Was there ever a golden age of amateur rugger? One thing’s certain: the inter-war years saw more rugby clubs founded in England than in any other decade, with many schools changing from Association (to Rugby) Football.
The growth of the rugby playing grammar and public schools eventually produced many “old boy” sides. It was the common perception in the south east of England — not completely true, but also not completely false — that old boy sides were groups of marauding, beer-swilling, guffawing “Hooray Henrys”, well-stuffed with solicitors, surveyors, bankers and the like. In their world, with the end of schooling, boys never became men, just older boys. The old boy sides were a bastion of “rugger-buggers”: players keenly interested in the game and actively participating in the sport’s ethos, noted for their boisterous social behaviour and macho image.
Drawing many employees of their employees from the same schools, the largely paternal business houses also saw the benefit of sports clubs and grounds, helping develop a company spirit and company men. With their considerable resources they secured hundreds of prime acres, building and equipping some of the finest playing fields in England for the new generation of “house clubs”.
Club houses in “colonial pavilion” style
Banks, insurance companies, government institutions, manufacturing concerns and the major railway companies all established rugby clubs. Many of the club houses built for them were designed in the “colonial pavilion” or “Edwardian mock Tudor” styles, mimicking home counties country clubs in keeping with that time.
The game’s Victorian character-building qualities were still being advocated. The Edwardian sports writer EHD Sewell (Bedford School and Harlequins) published “Rugger: The Man’s Game“, in which he proposed an antidote to what he called the “loafers and slackers” in the shape of a post-war Ministry of Sport and compulsory rugby (a sort of early forerunner of Sport England).
By the swinging sixties the so called golden age was becoming a little tarnished. In this new world, many old boy and house clubs were finding it difficult to recruit new players. Their established firm or school affiliations traditionally meant closed membership. The pressure to recruit encouraged many to become “open clubs”, offering membership to all comers. Ten years later most had embraced these policies. The old boys fared better than the house clubs, as they had a larger degree of autonomy, often merging with each other, re-branding themselves and dropping “old” from their names.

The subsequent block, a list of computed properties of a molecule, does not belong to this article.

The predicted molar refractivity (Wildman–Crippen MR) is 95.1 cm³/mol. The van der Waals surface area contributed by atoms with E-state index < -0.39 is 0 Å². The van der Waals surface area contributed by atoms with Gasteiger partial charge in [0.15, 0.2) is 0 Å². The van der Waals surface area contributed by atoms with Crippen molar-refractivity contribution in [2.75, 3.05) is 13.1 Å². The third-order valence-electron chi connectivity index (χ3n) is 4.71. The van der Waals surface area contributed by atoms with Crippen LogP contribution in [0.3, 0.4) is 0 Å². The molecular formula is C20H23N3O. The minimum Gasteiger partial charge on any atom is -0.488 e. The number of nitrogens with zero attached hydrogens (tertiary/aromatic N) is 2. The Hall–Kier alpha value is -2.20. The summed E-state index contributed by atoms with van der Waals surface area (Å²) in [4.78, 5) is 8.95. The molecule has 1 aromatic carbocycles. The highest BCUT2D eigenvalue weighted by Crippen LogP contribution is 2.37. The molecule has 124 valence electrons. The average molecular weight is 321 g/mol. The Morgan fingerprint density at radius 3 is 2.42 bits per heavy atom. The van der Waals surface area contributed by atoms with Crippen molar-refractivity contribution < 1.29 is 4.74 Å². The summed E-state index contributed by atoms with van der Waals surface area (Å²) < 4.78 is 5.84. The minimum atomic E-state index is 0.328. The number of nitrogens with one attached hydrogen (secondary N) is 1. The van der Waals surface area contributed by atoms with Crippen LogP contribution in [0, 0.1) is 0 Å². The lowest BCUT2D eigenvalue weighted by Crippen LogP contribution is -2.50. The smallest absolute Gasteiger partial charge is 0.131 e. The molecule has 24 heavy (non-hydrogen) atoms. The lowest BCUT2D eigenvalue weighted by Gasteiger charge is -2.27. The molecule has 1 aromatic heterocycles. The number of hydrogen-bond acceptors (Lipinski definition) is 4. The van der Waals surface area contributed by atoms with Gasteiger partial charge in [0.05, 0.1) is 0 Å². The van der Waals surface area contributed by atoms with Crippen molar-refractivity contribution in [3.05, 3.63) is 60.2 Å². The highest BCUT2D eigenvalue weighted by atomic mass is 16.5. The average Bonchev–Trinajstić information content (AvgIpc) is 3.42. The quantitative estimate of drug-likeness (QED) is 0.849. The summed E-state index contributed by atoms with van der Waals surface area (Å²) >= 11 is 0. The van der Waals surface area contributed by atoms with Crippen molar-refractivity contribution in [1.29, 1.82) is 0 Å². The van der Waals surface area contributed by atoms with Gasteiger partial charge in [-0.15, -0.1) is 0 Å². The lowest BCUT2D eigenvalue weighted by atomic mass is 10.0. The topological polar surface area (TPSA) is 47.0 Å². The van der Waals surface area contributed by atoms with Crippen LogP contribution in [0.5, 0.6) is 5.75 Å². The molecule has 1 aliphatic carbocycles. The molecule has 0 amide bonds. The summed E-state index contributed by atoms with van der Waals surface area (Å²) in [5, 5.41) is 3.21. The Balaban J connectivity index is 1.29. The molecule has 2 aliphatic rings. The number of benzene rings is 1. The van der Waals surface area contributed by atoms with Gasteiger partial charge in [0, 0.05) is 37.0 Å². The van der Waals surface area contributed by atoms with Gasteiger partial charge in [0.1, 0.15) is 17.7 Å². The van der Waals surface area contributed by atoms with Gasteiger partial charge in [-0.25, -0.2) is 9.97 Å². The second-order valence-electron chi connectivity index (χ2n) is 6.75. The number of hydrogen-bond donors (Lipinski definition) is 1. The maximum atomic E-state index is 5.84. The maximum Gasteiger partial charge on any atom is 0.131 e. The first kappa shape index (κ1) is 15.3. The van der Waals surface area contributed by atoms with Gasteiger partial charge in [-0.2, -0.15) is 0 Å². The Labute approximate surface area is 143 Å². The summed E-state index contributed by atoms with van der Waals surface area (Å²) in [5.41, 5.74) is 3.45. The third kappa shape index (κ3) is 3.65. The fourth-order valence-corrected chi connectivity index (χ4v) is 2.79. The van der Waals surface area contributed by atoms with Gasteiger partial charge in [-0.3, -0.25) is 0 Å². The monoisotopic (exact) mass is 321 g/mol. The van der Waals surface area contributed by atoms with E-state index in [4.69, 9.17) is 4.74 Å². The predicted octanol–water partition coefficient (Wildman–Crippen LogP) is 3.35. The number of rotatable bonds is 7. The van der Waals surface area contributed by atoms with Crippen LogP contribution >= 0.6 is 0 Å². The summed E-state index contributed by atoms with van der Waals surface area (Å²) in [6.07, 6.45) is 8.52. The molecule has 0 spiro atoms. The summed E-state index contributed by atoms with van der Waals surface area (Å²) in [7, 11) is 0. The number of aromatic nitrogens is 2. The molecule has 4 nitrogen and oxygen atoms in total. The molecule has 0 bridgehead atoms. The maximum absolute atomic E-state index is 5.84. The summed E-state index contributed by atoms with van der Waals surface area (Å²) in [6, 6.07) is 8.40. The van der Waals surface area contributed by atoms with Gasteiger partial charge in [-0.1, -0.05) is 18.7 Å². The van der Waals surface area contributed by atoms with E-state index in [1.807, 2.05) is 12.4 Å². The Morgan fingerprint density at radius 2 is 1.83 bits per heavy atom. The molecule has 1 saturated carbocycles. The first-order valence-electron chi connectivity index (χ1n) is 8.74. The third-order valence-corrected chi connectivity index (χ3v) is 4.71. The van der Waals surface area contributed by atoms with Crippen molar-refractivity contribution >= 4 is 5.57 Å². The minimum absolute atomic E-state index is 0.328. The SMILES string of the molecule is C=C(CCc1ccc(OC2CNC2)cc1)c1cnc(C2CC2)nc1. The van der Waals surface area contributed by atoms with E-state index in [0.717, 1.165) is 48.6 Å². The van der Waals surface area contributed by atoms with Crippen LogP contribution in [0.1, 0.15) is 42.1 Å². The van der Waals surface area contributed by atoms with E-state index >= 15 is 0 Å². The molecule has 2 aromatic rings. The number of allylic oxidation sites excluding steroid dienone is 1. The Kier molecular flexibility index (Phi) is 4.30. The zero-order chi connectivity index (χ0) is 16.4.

Corporate paternalism was also in retreat during this period and, as the house clubs memberships diminished, the “money men” looked to turning their real estate assets into cash.
Sold up in paternalism’s retreat
In the following decades, corporate mergers, particularly amongst banks and insurance companies, saw the demise of many club grounds, such as the magnificent East Molesey clubhouse of Chartered Bank of India, Australia and China, a Jacobean-style red brick house, built in 1881 and known as the Wilderness. The new group, Standard Chartered, sold this estate in the 1980s together with their Beckenham ground, once the home of Standard Bank of South Africa RFC.
Lloyds Bank, National Provincial Bank, Westminster Bank all went the same way. Not to be left behind, insurance companies such as Commercial Union (which later merged with Norwich Union and became Aviva) divested itself of its sports ground, having sustained losses due in part to the “Great Train Robbery” in 1963. Sun Alliance sold their Raynes Park ground to Barratts Homes for development. Prudential Assurance and Royal Exchange Assurance both also cashed-in on their grounds.
Other Institutions and household names disappeared from fixtures too: Customs & Excise; J Lyons & Co (the famous tea-shops) with their ground at Sudbury; Ford Motor Co; LMS (London Midland Scottish Railway), at Wembley; A.E.C. Associated Equipment Co in Southall (builders of London’s famous red buses until 1979); VCD Vickers at Crayford, which had been formed by workers during the first world war.
Others followed, such as the Anglo–Dutch multinational Unilever, and manufacturers like Hoover in Perivale, and Firestone at Gunnersbury, who ceased playing when their famous Art Deco tyre factory on the Great West Road closed in 1979. Thomas Cook (the world’s largest travel organisation) sold off its Ravensbourne ground in 1975. Its mock-Tudor pavilion, opened by the founder’s grandson fifty years earlier, falling into disrepair. (*)
Harrods (London’s famous Knightsbridge store) closed its Harrodian sports club in Barnes after its new owner sold the ground in 1988 (and bought Fulham FC). The club site (see photo above) later became a school of the same name. However, their rugby stalwarts eventually formed Barnes RFC and the club is thriving today.
The oil giant Shell withdrew its support for all field sports in 1998, and in 2000 Barclays Bank sold its 22 acre sports ground in Ealing.
Finally, dear old “aunty” BBC closed her sports ground at Motspur Park in 2004. This once magnificent ground and clubhouse in South London had been built in 1930s colonial pavilion style complete with clock tower. (The clubhouse, see second photo, had occasionally featured in BBC comedy series, such as The Two Ronnies and Monty Python’s Flying Circus.
The sale of these sports grounds by the banks and other blue-chip companies marked the final stage of shedding the trappings of early 20th century paternalism. They were the new breed of employers now and — as the chorus of an old rugby song goes — “My God how the money rolls in”.
(*) The author has published the story of one such house club in paperback.
First photograph: Google Maps.
Second photograph: Wikimedia commons.